So where to now?
Informatica reenters public markets with a clear push to the cloud. Of note, year over year, subscriptions have risen 34%, which roughly coincides with the rate by which "new products" (greenfield sales) have grown.
As this is IPO 2.0 for Informatica, IDMC is Cloud 2.0. Its first foray was more of a hosted version of Informatica's classic portfolio and was offered on a bring your own license basis.
The IDMC portfolio has now been rounded out covering data integration; API and app integration; data quality; MDM; Customer and Business 360 (an outgrowth of MDM); data catalog; and data governance/privacy. Key pillars of IDMC are its metadata system of record, and an AI engine called CLAIRE that uses AI and machine learning to automate data management tasks.
Growth in the cloud has chiefly come from new accounts or from established accounts opportunistically adding new services, which is impressive for a 25-year-old company. But the big question is when the core of the installed base will make the plunge. Just ask Microsoft, Oracle, SAP, or any other enterprise name. They all have established client bases, share the same challenges, and are at varying stages of transitioning their core businesses to the cloud.
A key indicator, which is that barely 1% of maintenance revenue has converted to the cloud, quantifies both the opportunity and challenge that Informatica faces. Informatica is addressing this by making the path as simple as possible with an automated migration factory; this recalls the automated migration tools that each of the major cloud providers are offering to grease the skids to get enterprises to migrate legacy on-premises databases to cloud database-as-a-service (DBaaS) services.
Nonetheless, as Informatica has emphasized cloud as the future, it's notable that during the period of private equity ownership that maintenance revenue actually increased just over 15%; as noted above, customers were holding onto their Informatica software as the company was building out the SaaS portfolio. But here's a fun fact. For that 1% that switched to cloud, Informatica found that consumption for SaaS services expanded their overall spend by about 80%.
This is occurring as the company continues being challenged by niche providers. That's nothing new for Informatica, especially in ETL and data quality spaces – those are segments that became commoditized long before the cloud. Customers are always tempted by point alternatives that are quick to fire up, and there are more choices than ever. There are plenty of cloud-based data preparation and dataflow services using Spark, Flink, or other streaming services. They are powered by coding from Python, Java, Scala, or other languages of choice for building data pipelines for filtering, transforming, and/or cleaning data. And then there are providers like Fivetran, which has capitalized on the low cost of cloud storage for data transformation in place.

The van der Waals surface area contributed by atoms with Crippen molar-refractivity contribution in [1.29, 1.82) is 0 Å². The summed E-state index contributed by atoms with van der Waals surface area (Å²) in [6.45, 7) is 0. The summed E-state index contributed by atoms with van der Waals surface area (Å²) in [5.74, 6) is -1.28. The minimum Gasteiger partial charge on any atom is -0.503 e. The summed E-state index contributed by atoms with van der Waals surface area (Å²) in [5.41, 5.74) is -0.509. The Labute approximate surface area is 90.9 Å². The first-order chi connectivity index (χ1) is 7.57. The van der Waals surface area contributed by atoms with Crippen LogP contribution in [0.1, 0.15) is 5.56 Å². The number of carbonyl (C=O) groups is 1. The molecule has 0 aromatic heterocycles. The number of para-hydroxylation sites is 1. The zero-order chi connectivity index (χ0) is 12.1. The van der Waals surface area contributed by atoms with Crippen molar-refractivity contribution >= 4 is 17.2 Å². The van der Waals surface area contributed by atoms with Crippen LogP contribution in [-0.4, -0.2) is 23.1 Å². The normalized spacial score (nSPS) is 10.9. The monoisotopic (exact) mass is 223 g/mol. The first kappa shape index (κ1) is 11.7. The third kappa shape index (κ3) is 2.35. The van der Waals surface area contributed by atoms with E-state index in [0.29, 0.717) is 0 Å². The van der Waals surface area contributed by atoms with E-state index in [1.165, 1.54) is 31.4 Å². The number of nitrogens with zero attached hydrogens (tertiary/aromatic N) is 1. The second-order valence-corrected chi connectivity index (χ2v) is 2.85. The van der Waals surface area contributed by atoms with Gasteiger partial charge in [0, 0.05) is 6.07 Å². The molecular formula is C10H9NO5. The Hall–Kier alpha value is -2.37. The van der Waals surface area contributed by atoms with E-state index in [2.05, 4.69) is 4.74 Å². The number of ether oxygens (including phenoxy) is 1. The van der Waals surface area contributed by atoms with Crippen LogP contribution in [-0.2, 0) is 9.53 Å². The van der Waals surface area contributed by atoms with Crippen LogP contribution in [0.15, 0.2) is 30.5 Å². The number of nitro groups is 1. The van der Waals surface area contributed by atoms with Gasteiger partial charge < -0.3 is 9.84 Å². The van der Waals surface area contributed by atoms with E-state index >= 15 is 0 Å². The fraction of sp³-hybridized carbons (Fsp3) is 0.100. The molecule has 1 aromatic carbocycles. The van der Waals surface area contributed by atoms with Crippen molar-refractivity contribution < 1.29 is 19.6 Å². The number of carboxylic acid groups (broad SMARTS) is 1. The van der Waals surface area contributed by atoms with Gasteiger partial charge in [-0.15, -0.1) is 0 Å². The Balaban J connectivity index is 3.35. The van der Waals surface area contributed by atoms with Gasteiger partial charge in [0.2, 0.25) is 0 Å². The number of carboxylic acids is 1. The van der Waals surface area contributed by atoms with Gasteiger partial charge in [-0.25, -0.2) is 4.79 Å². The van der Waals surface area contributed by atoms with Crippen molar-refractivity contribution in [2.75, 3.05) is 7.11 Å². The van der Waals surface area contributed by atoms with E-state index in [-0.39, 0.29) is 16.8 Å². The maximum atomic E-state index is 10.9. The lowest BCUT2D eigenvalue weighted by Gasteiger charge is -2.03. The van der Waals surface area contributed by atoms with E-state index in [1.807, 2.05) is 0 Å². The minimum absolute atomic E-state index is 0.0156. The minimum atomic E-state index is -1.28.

Fivetran's growth shows that the same principles are still in place in the age of the cloud, where it becomes easier than ever for firing up point services and paying for it with just a credit card. Fivetran's challenge is the reverse of Informatica's; as we noted a few weeks back, it bought HVR to gain more traction with enterprise-scale migrations. Conversely, Informatica is addressing the quick, cloud tactical purchase with mix and match usage IDMC pricing that also lets customers start small.
There's another side to the story. Just as the proliferation of desktop systems and local area networks begat the mushrooming of disjointed spreadsheets and dashboards across an organization, the cloud promises or threatens to lower those barriers even further. This is occurring as there is more scrutiny than ever on data. Machine learning models are inhaling copious volumes of data like oxygen. Privacy and data sovereignty mandates are pushing organizations to become accountable to the lineage and consumption of data. Maybe you are using a point service to transform data, but can you then vouch that the right data is being used, by the right people, and for the right scenarios? That's the case for a unified approach to understanding the ebb and flow of data. Delivering what it terms "trusted data," is core to what Informatica in the cloud is banking on.